It seems as though screens have taken over human interaction—but our kids still need social skills to navigate life and the social experiences that come along with it. As a parent, I realized I was in the most ideal position to positively influence my kid’s social intelligence. I’ve spent countless hours a day, for their entire little lives, interacting with them, talking with them and sharing with them: through these seemingly mundane daily interactions, I’m teaching my children how to interact with others in our community.
Here are 12 ways I’ve found that help build social skills for my kids in the age of digital communication.
1. Model social skills.
My teenagers might not always listen to what I’m saying, but they definitely see the way I act. I’m sure to use words like “please” and “thank you.” I am to be polite and considerate to others—even when the opportunity for confrontation may arise. When I make a mistake, I apologize and take responsibility.
2. Be an engaged listener.
Sometimes our conversation are very one sided because I’m distracted by work or some kind of home project. But when my kids speak, I try hard to stop what I’m doing and listen. Instead of spewing my “wisdom” at them, I ask questions. This gives them an opportunity to go deeper into the topic and it also signals to them that they’re being heard.
3. Give pointers on the art of conversation.
To help my kids become brilliant conversationalists, I literally instruct them on useful communication tips: how to introduce yourself to someone, small talk topics, how to appropriately joke with others and how to even change the topic when something makes them uncomfortable!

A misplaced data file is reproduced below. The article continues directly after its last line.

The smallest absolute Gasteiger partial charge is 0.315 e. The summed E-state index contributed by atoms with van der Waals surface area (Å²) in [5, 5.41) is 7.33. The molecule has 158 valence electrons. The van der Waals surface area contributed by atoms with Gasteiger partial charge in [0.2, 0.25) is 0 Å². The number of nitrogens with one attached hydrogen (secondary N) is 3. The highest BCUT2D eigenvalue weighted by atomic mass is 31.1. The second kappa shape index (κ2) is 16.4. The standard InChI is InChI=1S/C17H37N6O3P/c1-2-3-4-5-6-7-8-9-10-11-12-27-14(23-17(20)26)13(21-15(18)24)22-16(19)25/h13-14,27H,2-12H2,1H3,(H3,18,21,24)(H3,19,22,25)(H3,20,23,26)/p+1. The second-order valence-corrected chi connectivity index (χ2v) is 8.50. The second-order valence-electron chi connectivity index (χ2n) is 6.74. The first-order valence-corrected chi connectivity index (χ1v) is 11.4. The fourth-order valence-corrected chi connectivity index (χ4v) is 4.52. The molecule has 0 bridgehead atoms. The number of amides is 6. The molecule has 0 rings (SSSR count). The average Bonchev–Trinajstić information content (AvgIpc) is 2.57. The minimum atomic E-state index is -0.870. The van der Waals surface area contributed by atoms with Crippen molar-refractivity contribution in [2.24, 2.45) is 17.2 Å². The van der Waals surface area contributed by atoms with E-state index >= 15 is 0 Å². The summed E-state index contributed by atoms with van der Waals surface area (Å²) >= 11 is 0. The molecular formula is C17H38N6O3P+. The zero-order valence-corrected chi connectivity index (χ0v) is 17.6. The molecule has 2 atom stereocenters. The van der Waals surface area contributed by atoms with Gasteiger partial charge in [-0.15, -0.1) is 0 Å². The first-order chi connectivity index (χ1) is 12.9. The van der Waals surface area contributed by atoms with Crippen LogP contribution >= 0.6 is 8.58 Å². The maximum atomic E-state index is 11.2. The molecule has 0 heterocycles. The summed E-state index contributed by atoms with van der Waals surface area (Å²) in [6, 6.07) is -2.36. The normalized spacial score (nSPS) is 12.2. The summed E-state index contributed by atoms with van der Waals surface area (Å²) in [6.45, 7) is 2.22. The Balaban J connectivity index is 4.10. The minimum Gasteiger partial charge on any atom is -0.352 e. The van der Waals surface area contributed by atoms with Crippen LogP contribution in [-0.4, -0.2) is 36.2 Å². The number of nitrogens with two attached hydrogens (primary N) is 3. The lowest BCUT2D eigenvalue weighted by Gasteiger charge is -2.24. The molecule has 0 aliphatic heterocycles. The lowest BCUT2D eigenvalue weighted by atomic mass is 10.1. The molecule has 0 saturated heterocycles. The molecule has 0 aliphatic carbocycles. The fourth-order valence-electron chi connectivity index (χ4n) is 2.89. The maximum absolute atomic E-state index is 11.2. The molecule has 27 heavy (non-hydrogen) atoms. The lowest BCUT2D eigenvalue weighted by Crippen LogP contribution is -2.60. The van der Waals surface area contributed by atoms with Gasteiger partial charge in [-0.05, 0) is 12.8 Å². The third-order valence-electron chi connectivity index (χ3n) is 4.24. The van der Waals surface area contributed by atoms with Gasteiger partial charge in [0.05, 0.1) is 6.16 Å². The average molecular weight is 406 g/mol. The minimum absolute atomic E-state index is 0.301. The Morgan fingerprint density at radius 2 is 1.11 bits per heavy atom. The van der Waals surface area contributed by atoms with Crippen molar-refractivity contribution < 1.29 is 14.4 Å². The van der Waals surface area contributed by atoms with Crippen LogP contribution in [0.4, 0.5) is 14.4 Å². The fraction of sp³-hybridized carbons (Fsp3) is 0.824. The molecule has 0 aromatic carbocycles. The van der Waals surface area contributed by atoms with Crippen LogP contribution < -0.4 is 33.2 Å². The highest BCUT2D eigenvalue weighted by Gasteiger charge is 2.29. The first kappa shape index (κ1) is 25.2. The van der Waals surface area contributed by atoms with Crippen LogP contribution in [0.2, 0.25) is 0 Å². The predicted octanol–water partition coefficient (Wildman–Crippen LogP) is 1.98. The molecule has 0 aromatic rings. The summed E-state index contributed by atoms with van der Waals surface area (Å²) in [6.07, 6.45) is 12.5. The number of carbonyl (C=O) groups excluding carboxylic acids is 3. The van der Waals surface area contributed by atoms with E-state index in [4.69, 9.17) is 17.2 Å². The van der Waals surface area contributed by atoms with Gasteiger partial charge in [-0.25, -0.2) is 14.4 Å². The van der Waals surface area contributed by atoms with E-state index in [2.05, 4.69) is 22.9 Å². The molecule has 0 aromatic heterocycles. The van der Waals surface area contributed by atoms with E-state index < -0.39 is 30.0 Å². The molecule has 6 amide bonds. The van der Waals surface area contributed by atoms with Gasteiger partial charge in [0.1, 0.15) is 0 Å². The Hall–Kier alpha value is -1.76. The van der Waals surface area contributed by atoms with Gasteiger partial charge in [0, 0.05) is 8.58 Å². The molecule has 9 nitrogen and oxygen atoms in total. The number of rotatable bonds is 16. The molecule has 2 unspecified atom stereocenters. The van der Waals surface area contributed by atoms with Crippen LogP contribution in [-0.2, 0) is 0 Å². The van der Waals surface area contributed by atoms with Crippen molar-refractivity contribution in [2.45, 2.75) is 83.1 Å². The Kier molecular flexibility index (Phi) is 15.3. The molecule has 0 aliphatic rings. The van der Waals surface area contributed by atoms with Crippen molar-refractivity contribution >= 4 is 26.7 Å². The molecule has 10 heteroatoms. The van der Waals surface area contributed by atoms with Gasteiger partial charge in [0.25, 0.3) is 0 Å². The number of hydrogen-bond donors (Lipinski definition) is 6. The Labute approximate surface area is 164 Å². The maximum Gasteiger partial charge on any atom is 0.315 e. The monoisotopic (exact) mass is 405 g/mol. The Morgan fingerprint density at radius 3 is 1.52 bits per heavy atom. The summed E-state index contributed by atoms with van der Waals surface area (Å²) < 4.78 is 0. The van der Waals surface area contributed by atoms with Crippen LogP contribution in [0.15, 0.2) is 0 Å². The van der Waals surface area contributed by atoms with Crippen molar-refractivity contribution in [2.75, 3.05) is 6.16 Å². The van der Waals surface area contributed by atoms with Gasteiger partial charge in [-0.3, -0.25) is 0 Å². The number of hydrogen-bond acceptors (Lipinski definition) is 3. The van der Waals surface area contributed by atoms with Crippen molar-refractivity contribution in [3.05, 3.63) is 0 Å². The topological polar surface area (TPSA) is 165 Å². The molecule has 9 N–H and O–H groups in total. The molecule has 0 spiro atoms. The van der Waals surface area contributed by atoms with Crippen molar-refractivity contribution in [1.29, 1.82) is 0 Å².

4. Learn to identify body language and non-verbal cues in conversation.
This also includes helping my kids learn subtle nuances like voice intonations, facial expressions, body language and gestures.
5. Encourage self expression.
I try to give my children ample opportunities to speak for themselves and articulate their needs. They all have unique perspectives, ideas, desires and beliefs—and these need to be expressed. When we go out to dinner, I let them order for themselves and ask whatever questions they have to the waiter.
6. Allowing opportunities to practice social skills.
My kids get to book their own appointments, pick up groceries, and more. Why should my wife and I have to do all of these tasks by ourselves? Our kids can do them just fine and they get to practice having conversations with total strangers.
7. Engage in debate.
Debates are a great way of exposing kids to different points of view other than their own. This way, their opinions will be challenged. They can learn to control their temper with others while developing critical thinking skills.
8. Have regular dinner time.
Dinnertime provides a great opportunity for our family to engage with each other, exchange ideas and pass down traditions.
9. Role play for fun.
Everything from acting out tricky social situations like job interviews to asking someone on a date has helped my kids to manage their expectations and ease their nerves.
10. Practice formal writing skills.
Have you read a teens text messages lately? Boy, are they sloppy. To help them communicate with non-millennials, we’ve encourage our kids to write out their thoughts clearly and without slang and abbreviations. Now, they can write their own applications for college and job inquiries.
11. Provide opportunities for socialization.
We gently nudge our kids out of their comfort zones when we organize group activities with family friends. Our kids are all also involved in extra-curricular activities like basketball and ballet where they can interact with others.
12. Support your kids.
The goal of teaching social skills to our kids isn’t to win a popularity contest. We hope that with our help, they’ll be able to form meaningful relationships with others and have positive social interactions. Some kids are just naturally more socially adept than others and that’s okay! Being patient and giving our kids the support they need will help them to develop great social skills for their futures.